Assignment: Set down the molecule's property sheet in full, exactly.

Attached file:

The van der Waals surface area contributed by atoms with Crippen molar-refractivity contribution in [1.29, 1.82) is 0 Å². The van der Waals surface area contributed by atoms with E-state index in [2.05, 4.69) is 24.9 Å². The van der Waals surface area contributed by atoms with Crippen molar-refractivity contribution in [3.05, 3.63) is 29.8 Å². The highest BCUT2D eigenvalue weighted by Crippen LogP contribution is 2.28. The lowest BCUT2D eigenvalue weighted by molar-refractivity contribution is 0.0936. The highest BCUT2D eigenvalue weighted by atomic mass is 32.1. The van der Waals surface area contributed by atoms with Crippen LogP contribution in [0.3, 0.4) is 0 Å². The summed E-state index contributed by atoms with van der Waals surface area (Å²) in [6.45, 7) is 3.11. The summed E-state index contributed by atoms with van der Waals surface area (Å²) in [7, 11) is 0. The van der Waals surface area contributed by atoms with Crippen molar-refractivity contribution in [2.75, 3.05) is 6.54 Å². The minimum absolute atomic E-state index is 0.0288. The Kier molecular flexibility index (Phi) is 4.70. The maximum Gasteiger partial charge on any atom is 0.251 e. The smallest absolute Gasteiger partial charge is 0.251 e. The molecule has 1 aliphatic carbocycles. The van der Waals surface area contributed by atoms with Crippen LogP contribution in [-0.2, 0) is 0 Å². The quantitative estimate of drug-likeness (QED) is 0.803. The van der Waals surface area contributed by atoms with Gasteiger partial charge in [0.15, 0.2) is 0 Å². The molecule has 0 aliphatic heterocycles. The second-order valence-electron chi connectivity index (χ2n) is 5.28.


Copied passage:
The van der Waals surface area contributed by atoms with Crippen molar-refractivity contribution in [1.29, 1.82) is 0 Å². The van der Waals surface area contributed by atoms with E-state index in [2.05, 4.69) is 24.9 Å². The van der Waals surface area contributed by atoms with Crippen molar-refractivity contribution in [3.05, 3.63) is 29.8 Å². The highest BCUT2D eigenvalue weighted by Crippen LogP contribution is 2.28. The lowest BCUT2D eigenvalue weighted by molar-refractivity contribution is 0.0936. The highest BCUT2D eigenvalue weighted by atomic mass is 32.1. The van der Waals surface area contributed by atoms with Crippen LogP contribution in [0.3, 0.4) is 0 Å². The summed E-state index contributed by atoms with van der Waals surface area (Å²) in [6.45, 7) is 3.11. The summed E-state index contributed by atoms with van der Waals surface area (Å²) in [7, 11) is 0. The van der Waals surface area contributed by atoms with Crippen molar-refractivity contribution in [2.75, 3.05) is 6.54 Å². The minimum absolute atomic E-state index is 0.0288. The Kier molecular flexibility index (Phi) is 4.70. The maximum Gasteiger partial charge on any atom is 0.251 e. The smallest absolute Gasteiger partial charge is 0.251 e. The molecule has 1 aliphatic carbocycles. The van der Waals surface area contributed by atoms with Crippen LogP contribution in [-0.2, 0) is 0 Å². The quantitative estimate of drug-likeness (QED) is 0.803. The van der Waals surface area contributed by atoms with Gasteiger partial charge in [0.15, 0.2) is 0 Å². The molecule has 0 aliphatic heterocycles. The second-order valence-electron chi connectivity index (χ2n) is 5.28.